We have entered an era of exceptional confluence between different disciplines, technologies, and institutions that contribute to emerging techniques in neurosurgery. From stem cells to nanotechnology to genomics and drug delivery, this will truly be the neuro-centric age, which is rather timely since, we are also entering an era where neurological disorders, from dementia to spinal pain are reaching epidemic proportions. Today I will concentrate on two of the areas where innovation has provided better solutions for performing surgery.
Cervical spine disc problems can occur from overuse, after an accident or just wear and tear. The damaged disc can either cause direct pain in the spine or referred pain by pinching the adjacent nerves which can cause excruciating pain in the neck and arms. In severe cases a disc herniation can cause severe pressure on the spinal cord and lead to paralysis. I am always searching for new ways of improving my patients’ outcome from spinal surgery with faster recovery and return to activities. Placing an artificial disc instead of performing a traditional fusion allows us to replace the damaged disc without sacrificing natural motion, paramount to long-term recovery and an active lifestyle. Before artificial discs were available, patients would undergo a fusion procedure where a bone graft or spacer is placed to restore the height of the disc and relieve the pinching of the nerves. This would result in loss of motion in that spinal segment. This in turn can cause additional stress on the adjacent spinal segments. An artificial disc like Mobi-C is an alternative to the fusion to restore the height and remove pressure on pinched nerves. The innovative design mimics natural spinal motion and allows my patients to recover from incapacitating neck and arm pain, and avoid the serious consequences of nerve damage, such as weakness or numbness. Additionally nerve healing may be enhanced by therapy, neuro-stimulation, and in the very near future, stem cell technology. I will expand on these topics in future issues.
Since the advent of micro-neurosurgery in the latter half of the 20th century, neurosurgical techniques in the spine and the brain have enjoyed a convergent path of ever evolving technology to improve the optics and ergonomics of the operating microscope. The Zeiss pantero microscope is a truly remarkable product of design and innovative technology allowing the surgery to be performed with much smaller incisions as well as minimizing trauma to the muscles and soft tissues during surgery. With the latest model of Zeiss Pantero, We have been able to perform micro-neurosurgery even more delicately with meticulous protection of nerves and the spinal cord. As an example, our better optics have revolutionized one of the traditional surgeries such as the direct lateral lumbar interbody fusion. The reported complications associated with this approach included local trauma to the psoas muscle as well as nerve damage from direct injury or stretch of the lumbar plexus. Our group has described a microscopic approach using the latest model of Zeiss Microscope to further minimize the surgical trauma to the psoas muscle and the lumbar plexus. We reviewed our experience with this novel technique, for the goal of minimizing the retraction trauma on the psoas muscle and for direct visualization and protection of the neural structures. We believe this technique adds critical safety to the laterally approached spine.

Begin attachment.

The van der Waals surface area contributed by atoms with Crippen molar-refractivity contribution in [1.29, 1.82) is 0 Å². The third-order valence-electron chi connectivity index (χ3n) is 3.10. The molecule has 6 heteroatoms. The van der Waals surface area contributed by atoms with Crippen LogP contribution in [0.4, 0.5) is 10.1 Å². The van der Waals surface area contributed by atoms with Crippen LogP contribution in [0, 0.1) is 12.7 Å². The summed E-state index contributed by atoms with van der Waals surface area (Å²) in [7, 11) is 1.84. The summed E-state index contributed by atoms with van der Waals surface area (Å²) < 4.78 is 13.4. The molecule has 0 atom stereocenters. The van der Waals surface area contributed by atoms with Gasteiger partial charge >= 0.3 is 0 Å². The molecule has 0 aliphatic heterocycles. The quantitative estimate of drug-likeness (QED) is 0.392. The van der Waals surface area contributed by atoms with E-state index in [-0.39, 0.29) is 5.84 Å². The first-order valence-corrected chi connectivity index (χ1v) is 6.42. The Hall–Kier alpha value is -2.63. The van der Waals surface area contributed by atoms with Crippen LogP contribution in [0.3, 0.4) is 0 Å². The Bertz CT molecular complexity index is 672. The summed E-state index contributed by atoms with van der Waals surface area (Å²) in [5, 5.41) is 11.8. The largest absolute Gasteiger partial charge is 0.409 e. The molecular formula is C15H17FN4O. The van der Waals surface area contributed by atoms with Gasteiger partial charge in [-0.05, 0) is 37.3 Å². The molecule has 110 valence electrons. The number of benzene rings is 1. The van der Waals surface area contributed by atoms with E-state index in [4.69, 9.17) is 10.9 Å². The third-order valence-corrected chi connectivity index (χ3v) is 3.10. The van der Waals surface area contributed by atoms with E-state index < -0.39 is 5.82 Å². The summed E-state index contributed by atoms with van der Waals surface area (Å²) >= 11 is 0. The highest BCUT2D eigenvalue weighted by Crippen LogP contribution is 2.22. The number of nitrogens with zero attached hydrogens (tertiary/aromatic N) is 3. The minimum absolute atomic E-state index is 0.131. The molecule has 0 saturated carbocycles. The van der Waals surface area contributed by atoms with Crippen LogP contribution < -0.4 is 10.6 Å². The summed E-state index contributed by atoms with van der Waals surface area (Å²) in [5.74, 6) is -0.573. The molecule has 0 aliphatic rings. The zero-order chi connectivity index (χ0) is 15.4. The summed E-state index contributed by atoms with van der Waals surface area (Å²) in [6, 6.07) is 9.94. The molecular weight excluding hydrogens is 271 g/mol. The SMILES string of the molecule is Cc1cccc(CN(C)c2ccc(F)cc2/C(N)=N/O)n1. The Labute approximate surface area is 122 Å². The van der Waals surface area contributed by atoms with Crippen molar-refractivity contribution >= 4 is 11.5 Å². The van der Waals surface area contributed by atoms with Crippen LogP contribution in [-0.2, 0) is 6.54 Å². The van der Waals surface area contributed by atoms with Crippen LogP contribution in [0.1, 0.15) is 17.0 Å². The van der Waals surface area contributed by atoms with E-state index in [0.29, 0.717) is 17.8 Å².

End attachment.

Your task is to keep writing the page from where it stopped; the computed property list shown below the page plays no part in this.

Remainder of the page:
Age of Personalized Care
One of the scariest moments in anyone’s life is realizing that surgery is needed to improve function, get rid of pain, or prevent nerve damage. My most important job as a neurosurgeon is to provide a comprehensive plan of my patients return to wellness and to declare whether surgery is paramount for achieving this goal. Clear, honest, scientific review of the success rates of each surgical strategy needs to be considered, to provide clarity through the fog of multitude of information sources. Most of the time surgery is an absolute last resort, but sometimes it is truly the only way to restore one’s function, and prevent further nerve damage. The goal of surgery should always be considered as a part to the whole path of return to wellness. We are collaborating with large national data registries to provide our patients with the most up to date research on success rates from various strategies. In the information age, sifting through the data will be as important as performing life-saving surgeries. With our method, the patients assume the CEO role for their health and get informed by their doctor in the most personal setting to make the right decision for their health.
From the realm of imagination to live action, these technologies have truly advanced my ability to help my patients. I believe artificial disc technology will continue to advance, as more minimalistic interventions are designed for addressing pain, restoring function, and enhancing lives.